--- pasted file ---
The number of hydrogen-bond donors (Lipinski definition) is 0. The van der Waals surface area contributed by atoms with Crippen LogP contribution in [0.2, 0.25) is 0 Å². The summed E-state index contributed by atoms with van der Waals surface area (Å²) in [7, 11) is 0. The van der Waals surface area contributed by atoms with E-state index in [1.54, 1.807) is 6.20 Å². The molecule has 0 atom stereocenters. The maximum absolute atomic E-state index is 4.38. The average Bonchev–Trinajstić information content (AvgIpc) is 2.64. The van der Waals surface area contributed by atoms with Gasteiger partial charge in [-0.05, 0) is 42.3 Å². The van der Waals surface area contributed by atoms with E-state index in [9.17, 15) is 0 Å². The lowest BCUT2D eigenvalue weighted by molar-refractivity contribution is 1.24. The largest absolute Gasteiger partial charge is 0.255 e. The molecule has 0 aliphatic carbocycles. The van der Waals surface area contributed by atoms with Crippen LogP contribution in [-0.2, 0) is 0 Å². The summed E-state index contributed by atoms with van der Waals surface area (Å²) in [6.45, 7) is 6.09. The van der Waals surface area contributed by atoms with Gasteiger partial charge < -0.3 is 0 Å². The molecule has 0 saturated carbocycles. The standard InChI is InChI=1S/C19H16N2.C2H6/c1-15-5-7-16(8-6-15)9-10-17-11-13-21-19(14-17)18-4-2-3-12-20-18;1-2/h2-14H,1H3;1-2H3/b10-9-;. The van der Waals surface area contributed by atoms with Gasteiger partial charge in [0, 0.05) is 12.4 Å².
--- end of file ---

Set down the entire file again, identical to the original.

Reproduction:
The number of hydrogen-bond donors (Lipinski definition) is 0. The van der Waals surface area contributed by atoms with Crippen LogP contribution in [0.2, 0.25) is 0 Å². The summed E-state index contributed by atoms with van der Waals surface area (Å²) in [7, 11) is 0. The van der Waals surface area contributed by atoms with E-state index in [1.54, 1.807) is 6.20 Å². The molecule has 0 atom stereocenters. The maximum absolute atomic E-state index is 4.38. The average Bonchev–Trinajstić information content (AvgIpc) is 2.64. The van der Waals surface area contributed by atoms with Gasteiger partial charge in [-0.05, 0) is 42.3 Å². The van der Waals surface area contributed by atoms with E-state index in [9.17, 15) is 0 Å². The lowest BCUT2D eigenvalue weighted by molar-refractivity contribution is 1.24. The largest absolute Gasteiger partial charge is 0.255 e. The molecule has 0 aliphatic carbocycles. The van der Waals surface area contributed by atoms with Crippen LogP contribution in [-0.2, 0) is 0 Å². The summed E-state index contributed by atoms with van der Waals surface area (Å²) in [6.45, 7) is 6.09. The van der Waals surface area contributed by atoms with Gasteiger partial charge < -0.3 is 0 Å². The molecule has 0 saturated carbocycles. The standard InChI is InChI=1S/C19H16N2.C2H6/c1-15-5-7-16(8-6-15)9-10-17-11-13-21-19(14-17)18-4-2-3-12-20-18;1-2/h2-14H,1H3;1-2H3/b10-9-;. The van der Waals surface area contributed by atoms with Gasteiger partial charge in [0, 0.05) is 12.4 Å².